Watching the movie “The Patriot” with Mel Gibson gives a visual glimpse into the graphic nature of that kind of war. The images in that movie are unforgettable.

Although I’ve never experienced a battle firsthand, if one truly contemplates the emotions that would play out inside a person’s heart and soul, it becomes a natural flow into the words to show the aftermath of pain and sorrow.

And though many Christian novels tend to play down the intense bloodshed during war, I felt that softening the facts would not serve my readers. War is a terrible thing and the price our ancestors paid for our freedom should not be whitewashed or unappreciated.

Me:  I’ll admit, I haven’t read any of your Deer Run Saga books, so please, tell us about them?

ElaineNo worries, Merrie! There are so many books that I want to read myself. We can’t read them all! 

The Deer Run Saga is a three part series that starts in the American Revolution (1777). It begins with a wounded British soldier who escapes from a line of prisoners being taken to camp. He goes into the woods thinking he will die but, instead, is rescued by a Colonial farmwoman. Adventures ensue and romance as well. 

The three books cover two generations of the family, with recurring characters throughout. All three books have won awards; the most treasured being the 2012 Los Angeles Book Festival award for Best Romance given to Book 2, The Promise of Deer Run. I praise God for these acknowledgements of my writing because it has been a long road on this writing journey.

The storylines in this saga were inspired by my own ancestors from Western Massachusetts. My 4th great grandfather actually was a British redcoat who escaped from a POW line and met and married a young farmwoman.  (Oh, the romance! LOL)

These books (like Fields of the Fatherless) are appropriate for teens and adults, but not young children.

Me:  For someone interested in writing their own historical story, what advice would you give them?

ElaineThat is a great question, Merrie, and I think the best advice to give writers who want to tackle historicals is to be REAL. Don’t change history for the sake of pleasing an audience.

That does not mean that you have to share every graphic detail. But times were different in “the old days.” In Colonial America, the people avoided drinking water as it tended to make them ill (not surprising, since they did not understand contamination from all sorts of microbes). What they did drink was hard cider and ale. The women were given wine during labor to help them in their pain. There were no epidurals in Colonial America! While that may sound ridiculous, the point is, you can dress up your characters in colonial garb and give them 21st century sensibilities and ideals—but is that truly a historical?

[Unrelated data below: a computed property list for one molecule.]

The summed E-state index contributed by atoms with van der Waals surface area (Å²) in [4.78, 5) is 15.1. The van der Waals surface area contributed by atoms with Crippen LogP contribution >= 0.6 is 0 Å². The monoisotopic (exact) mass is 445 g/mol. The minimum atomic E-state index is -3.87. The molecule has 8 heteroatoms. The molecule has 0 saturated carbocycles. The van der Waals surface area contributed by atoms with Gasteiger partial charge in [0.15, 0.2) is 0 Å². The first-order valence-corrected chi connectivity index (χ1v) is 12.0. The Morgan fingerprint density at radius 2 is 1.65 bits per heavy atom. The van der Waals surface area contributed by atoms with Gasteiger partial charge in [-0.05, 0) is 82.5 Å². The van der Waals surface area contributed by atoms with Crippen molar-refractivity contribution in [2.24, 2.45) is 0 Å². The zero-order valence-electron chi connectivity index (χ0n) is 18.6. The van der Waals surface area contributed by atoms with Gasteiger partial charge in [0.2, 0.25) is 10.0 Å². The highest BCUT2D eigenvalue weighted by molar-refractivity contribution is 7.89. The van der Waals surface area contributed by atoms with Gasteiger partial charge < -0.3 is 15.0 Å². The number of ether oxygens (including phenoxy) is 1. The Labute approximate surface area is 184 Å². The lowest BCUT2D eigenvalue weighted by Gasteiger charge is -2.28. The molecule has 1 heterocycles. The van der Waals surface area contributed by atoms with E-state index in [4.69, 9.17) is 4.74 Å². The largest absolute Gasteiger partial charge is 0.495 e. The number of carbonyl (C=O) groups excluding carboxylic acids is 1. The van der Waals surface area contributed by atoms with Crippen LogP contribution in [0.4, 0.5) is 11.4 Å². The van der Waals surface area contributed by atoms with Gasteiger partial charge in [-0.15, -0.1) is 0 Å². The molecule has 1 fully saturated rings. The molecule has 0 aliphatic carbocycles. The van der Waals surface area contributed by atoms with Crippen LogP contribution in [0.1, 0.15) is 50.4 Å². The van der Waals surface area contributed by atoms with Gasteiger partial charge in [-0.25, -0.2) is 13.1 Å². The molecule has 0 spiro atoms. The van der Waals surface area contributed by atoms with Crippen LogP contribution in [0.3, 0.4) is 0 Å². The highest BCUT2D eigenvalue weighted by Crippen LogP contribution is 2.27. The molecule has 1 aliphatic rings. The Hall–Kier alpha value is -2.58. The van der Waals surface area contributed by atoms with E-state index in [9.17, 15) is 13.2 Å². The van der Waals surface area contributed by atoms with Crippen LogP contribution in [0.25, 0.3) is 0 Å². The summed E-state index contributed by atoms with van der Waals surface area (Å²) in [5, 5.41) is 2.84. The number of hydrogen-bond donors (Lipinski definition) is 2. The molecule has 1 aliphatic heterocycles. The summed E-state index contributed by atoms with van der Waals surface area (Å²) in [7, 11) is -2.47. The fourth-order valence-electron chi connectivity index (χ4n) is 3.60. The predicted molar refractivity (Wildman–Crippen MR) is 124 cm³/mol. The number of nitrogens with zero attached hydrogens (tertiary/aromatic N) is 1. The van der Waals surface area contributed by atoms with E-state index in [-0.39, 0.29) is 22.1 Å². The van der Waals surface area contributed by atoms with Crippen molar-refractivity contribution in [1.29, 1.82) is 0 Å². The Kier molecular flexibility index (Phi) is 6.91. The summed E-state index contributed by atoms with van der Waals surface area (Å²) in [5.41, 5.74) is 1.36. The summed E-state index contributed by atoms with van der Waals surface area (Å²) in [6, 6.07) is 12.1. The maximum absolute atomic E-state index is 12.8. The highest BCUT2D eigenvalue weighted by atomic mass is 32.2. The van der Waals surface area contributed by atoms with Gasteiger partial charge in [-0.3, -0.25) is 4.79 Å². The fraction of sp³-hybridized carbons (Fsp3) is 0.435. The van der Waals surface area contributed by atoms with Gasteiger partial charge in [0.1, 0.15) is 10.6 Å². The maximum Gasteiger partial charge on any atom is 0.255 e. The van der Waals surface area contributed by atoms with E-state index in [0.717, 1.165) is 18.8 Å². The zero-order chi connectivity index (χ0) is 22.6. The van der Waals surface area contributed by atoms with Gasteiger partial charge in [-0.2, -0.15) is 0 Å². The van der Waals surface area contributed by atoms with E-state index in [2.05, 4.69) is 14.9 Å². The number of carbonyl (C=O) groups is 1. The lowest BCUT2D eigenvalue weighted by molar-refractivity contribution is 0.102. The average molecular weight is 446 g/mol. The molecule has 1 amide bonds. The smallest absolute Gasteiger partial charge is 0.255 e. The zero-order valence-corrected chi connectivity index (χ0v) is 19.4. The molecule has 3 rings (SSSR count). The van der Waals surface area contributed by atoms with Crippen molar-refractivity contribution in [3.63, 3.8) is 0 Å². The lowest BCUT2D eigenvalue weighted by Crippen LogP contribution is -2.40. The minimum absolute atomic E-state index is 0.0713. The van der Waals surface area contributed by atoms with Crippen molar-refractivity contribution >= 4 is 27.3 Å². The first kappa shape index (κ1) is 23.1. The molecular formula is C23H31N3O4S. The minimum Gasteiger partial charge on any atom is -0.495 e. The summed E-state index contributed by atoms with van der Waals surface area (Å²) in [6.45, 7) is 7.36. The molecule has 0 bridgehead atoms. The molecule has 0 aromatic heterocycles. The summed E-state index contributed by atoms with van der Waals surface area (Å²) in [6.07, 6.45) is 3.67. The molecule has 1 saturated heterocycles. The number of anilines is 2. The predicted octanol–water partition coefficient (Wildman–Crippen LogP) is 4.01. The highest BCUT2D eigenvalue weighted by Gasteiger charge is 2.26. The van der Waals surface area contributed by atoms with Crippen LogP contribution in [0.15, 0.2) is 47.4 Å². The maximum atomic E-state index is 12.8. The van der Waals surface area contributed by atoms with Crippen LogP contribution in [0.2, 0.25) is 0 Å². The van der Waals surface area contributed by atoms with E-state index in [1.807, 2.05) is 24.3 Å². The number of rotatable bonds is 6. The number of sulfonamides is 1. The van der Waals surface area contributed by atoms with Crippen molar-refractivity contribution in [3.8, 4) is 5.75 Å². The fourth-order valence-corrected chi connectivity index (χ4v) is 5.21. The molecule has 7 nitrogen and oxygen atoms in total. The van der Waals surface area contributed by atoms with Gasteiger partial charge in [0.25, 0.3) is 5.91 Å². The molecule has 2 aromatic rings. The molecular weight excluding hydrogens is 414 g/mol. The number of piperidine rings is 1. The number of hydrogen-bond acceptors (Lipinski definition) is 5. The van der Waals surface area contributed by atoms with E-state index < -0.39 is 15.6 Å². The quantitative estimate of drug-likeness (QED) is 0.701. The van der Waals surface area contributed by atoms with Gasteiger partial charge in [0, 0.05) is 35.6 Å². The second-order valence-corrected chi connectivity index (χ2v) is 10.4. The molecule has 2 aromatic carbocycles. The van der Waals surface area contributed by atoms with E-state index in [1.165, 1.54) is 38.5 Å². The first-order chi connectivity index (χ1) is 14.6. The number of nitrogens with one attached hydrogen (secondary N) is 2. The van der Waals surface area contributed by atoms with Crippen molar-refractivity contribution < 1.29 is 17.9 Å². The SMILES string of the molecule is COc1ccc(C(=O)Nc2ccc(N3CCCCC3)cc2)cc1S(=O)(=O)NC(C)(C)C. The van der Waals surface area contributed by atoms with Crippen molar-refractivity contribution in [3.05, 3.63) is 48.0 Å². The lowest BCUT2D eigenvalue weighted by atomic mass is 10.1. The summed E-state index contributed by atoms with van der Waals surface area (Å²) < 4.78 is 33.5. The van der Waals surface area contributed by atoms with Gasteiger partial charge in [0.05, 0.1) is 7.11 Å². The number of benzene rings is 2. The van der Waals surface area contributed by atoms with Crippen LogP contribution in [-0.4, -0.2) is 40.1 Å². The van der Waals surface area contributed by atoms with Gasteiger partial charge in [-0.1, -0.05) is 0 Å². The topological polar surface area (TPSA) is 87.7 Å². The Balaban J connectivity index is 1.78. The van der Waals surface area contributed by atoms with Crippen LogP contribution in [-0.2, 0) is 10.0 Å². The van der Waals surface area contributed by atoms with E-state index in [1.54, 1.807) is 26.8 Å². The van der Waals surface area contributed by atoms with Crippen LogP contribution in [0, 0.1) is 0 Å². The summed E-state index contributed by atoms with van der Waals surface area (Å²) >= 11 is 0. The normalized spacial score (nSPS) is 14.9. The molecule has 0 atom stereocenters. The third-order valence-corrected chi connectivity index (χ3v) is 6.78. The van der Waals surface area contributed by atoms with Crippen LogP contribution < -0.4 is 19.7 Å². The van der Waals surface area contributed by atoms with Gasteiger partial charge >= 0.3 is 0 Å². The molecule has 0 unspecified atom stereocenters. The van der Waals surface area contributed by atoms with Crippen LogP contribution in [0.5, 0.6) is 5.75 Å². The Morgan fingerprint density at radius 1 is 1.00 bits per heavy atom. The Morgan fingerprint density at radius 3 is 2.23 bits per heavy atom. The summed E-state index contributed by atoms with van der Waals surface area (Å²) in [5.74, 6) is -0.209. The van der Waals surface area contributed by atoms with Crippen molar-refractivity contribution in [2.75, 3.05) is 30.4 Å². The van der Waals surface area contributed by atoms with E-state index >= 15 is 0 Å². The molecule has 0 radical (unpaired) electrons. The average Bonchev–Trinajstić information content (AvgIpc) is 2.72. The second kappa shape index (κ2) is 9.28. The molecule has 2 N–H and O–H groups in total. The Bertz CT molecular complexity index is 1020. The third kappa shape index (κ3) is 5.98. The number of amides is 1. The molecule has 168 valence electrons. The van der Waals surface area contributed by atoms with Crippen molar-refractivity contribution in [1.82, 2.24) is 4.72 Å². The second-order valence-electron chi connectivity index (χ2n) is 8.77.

The only other advice I would give (besides reading everything you can get your hands on) is to find trustworthy historians that are knowledgeable about the life and times of the era and locale you are writing about. Most historians are delighted to find others who share their passion for all things historical!

Me:  So, what’s next in your writing adventure?

ElaineI am taking a brief hiatus from writing historicals in order to pen a memoir. It will be a non-fiction about my daughter’s battle with brain cancer. I felt the Lord lay this story on my heart over 2 years ago at a Christian Writer’s conference. I had long resisted taking on this painful project but I felt the Lord’s reassurance that He would give me the strength. And He is.

I pray that my journey with my daughter through the last two years of her life will in some way, help other families going through this trauma. Since I’m a Registered Nurse, my perspective on ways to be an advocate for your loved one/patient might add an element of empowerment to families. I pray that it does. (READ Elaine's tribute to her daughter)

After that, I plan to return to 18th century Massachusetts. Lord willing.

Me:  That will be a tough one to pen, but I agree, a necessary one. I look forward to reading it…with a large box of tissues at my side. Thanks again, Elaine, for sharing a bit more about you, your books, and your writing experience.


Readers, if you have more questions or want to leave a comment for Elaine, you may post them below, and I'll be sure that she sees them. Otherwise, be sure to order a copy of Fields of the Fatherless or the Deer Run Saga books in paperback or Kindle at (a click on the underlined title will take you there).

Be sure to follow Elaine at

(Elaine’s freelance work has appeared in both newspapers and magazines, and she blogs regularly at http://ColonialQuills.blogspot.com  and